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Parents cry foul after state takes son

Christopher Parker, a bouncy 18-month-old, was taken to the emergency room Saturday morning, where his fractured elbow was diagnosed.

Margaret and Walter Douglass Parker couldn't explain their son's injury, saying only that it might have happened two days earlier while he was playing with his 9-year-old sister. His regular pediatrician wasn't overly concerned and the family had never been investigated before for child abuse.

But coming after last week's death of a 2-year-old and the ensuing shakeup at the state Department of Children and Families, authorities weren't taking any chances.

Christopher was taken from his family.

"The emergency room doctor said the injuries are inconsistent with the explanation or lack of explanation of the parents," said Tom Jones, spokesman for the department. "When that category hits the child will be sheltered and referred before the court."

Christopher's parents say they are the victims of a witch hunt.

"We're still being treated like criminals," Margaret Parker, 37, said in a tearful telephone interview Monday night. "We didn't do anything."

The department is on the defensive, Jones said, since the recent deaths of six children. In the last case, authorities said, Jonathan Flam was badly beaten by his mother's boyfriend three months before the man killed him. Caseworkers were criticized for taking the mother's word that she was keeping her toddler away from Jose Antonio Cortez.

That won't happen again, Jones said. Now, when a child under 5 years has unexplained injuries, the department will take custody automatically, and refer the case to the court.

"We'll take the outrage of the parents as opposed to the silence of a dead child," he said.

Christopher Parker's pediatrician since birth, Robert Pelaez, saw the child Saturday morning when his mother brought him in after she noticed Friday night that he whimpered when she tried to lift his arm to put on a shirt.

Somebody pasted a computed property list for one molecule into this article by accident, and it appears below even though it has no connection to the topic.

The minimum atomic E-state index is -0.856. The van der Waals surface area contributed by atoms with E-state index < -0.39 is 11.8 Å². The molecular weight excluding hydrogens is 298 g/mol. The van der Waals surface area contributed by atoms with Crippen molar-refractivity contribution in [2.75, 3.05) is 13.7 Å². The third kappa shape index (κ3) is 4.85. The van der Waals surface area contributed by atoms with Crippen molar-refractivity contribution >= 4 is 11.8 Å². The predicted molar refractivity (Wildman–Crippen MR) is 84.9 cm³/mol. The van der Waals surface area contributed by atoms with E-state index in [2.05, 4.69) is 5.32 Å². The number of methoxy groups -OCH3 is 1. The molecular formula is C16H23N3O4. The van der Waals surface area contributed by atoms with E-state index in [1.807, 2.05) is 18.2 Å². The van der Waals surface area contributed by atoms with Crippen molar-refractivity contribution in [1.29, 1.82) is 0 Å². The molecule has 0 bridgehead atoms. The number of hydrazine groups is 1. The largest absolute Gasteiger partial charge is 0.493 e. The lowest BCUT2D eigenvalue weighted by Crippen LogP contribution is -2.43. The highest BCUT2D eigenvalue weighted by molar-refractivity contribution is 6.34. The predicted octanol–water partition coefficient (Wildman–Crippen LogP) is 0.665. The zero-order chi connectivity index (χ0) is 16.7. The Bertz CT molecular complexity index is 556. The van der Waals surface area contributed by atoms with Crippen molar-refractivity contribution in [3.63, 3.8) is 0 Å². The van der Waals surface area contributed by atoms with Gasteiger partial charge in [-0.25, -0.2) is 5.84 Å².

Pelaez said he did not suspect abuse when he referred Parker to the hospital's emergency room to have Christopher's arm X-rayed.

"I really feel bad for these people," Pelaez said. After learning from Margaret Parker that her son was taken, Pelaez said he contacted the Department of Children and Families. "I told them this is a good family. The child has never had any unexplained injuries."

A few hours after Christopher and his mother returned Saturday from Columbia Brandon Regional Medical Center to their Plant City home, a police officer drove up with a Department of Children and Families caseworker and took custody of the boy, who spent the next two nights in state care.

On Monday, the boy was placed with a relative in east Hillsborough, Margaret Parker said. Still, she said, she worries for his welfare.

"When a child is hurt or sick, he just wants his mom. And I can't be with him," she said.

Jones said that the Parkers applied two years ago to house foster children but were denied, "for many reasons." One, Jones said, was that Walter Parker admitted he had a bad temper.

"They came into my house like the gestapo and took my son," said Walter Parker, 67, owner of a construction equipment business. "The only thing we're guilty of is I got a speeding ticket once."

It could take up to 45 days for the department to decide if Christopher Parker was the victim of abuse, Jones said. Until that time, the boy will likely remain out of the home, he said.

The Parkers have hired an attorney, Ginger DeGroff, who said she will try to get Christopher home sooner.

Jones said the emergency room doctor was suspicious of the circumstances surrounding Christopher's injury.

"The child was supposedly by himself when this occurred but the doctor said it couldn't have happened by the child, by himself," Jones said. "It was really bad fall, but you'd think there'd be other injuries involved."

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